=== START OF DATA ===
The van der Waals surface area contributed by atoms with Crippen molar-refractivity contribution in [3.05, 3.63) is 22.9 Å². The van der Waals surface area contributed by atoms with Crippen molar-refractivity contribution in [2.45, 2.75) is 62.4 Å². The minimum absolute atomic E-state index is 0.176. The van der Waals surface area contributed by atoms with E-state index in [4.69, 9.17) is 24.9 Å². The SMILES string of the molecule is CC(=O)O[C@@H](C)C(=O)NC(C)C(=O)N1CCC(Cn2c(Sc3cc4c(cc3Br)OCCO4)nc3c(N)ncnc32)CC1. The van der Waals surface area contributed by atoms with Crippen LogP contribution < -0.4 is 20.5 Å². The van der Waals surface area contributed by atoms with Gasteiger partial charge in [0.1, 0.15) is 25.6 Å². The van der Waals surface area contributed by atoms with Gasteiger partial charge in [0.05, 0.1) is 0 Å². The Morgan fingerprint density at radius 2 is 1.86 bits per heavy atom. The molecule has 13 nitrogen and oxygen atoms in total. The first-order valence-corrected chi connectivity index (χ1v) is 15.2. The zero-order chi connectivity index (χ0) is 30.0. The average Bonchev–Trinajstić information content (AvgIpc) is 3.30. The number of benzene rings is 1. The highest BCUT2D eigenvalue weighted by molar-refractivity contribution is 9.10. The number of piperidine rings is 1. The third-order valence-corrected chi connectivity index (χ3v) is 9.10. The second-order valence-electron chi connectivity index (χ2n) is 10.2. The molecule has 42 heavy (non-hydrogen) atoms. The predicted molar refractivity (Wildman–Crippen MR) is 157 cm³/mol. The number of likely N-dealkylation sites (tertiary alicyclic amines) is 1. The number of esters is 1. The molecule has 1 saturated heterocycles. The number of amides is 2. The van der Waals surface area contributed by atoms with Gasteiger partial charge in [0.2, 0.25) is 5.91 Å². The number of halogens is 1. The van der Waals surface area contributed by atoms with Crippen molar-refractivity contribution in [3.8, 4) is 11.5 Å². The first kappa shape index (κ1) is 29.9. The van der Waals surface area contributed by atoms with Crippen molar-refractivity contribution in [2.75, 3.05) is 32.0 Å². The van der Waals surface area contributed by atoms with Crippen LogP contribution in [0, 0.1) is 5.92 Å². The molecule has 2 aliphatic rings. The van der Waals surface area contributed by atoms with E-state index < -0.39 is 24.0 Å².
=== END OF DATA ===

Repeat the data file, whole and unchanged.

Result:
The van der Waals surface area contributed by atoms with Crippen molar-refractivity contribution in [3.05, 3.63) is 22.9 Å². The van der Waals surface area contributed by atoms with Crippen molar-refractivity contribution in [2.45, 2.75) is 62.4 Å². The minimum absolute atomic E-state index is 0.176. The van der Waals surface area contributed by atoms with E-state index in [4.69, 9.17) is 24.9 Å². The SMILES string of the molecule is CC(=O)O[C@@H](C)C(=O)NC(C)C(=O)N1CCC(Cn2c(Sc3cc4c(cc3Br)OCCO4)nc3c(N)ncnc32)CC1. The van der Waals surface area contributed by atoms with Crippen LogP contribution < -0.4 is 20.5 Å². The van der Waals surface area contributed by atoms with Gasteiger partial charge in [0.1, 0.15) is 25.6 Å². The van der Waals surface area contributed by atoms with Gasteiger partial charge in [0.05, 0.1) is 0 Å². The Morgan fingerprint density at radius 2 is 1.86 bits per heavy atom. The molecule has 13 nitrogen and oxygen atoms in total. The first-order valence-corrected chi connectivity index (χ1v) is 15.2. The zero-order chi connectivity index (χ0) is 30.0. The average Bonchev–Trinajstić information content (AvgIpc) is 3.30. The number of benzene rings is 1. The highest BCUT2D eigenvalue weighted by molar-refractivity contribution is 9.10. The number of piperidine rings is 1. The third-order valence-corrected chi connectivity index (χ3v) is 9.10. The second-order valence-electron chi connectivity index (χ2n) is 10.2. The molecule has 42 heavy (non-hydrogen) atoms. The predicted molar refractivity (Wildman–Crippen MR) is 157 cm³/mol. The number of likely N-dealkylation sites (tertiary alicyclic amines) is 1. The number of esters is 1. The molecule has 1 saturated heterocycles. The number of amides is 2. The van der Waals surface area contributed by atoms with Gasteiger partial charge in [0.2, 0.25) is 5.91 Å². The number of halogens is 1. The van der Waals surface area contributed by atoms with Crippen molar-refractivity contribution in [3.8, 4) is 11.5 Å². The first kappa shape index (κ1) is 29.9. The van der Waals surface area contributed by atoms with Crippen molar-refractivity contribution in [2.75, 3.05) is 32.0 Å². The van der Waals surface area contributed by atoms with Crippen LogP contribution in [0, 0.1) is 5.92 Å². The molecule has 2 aliphatic rings. The van der Waals surface area contributed by atoms with E-state index < -0.39 is 24.0 Å².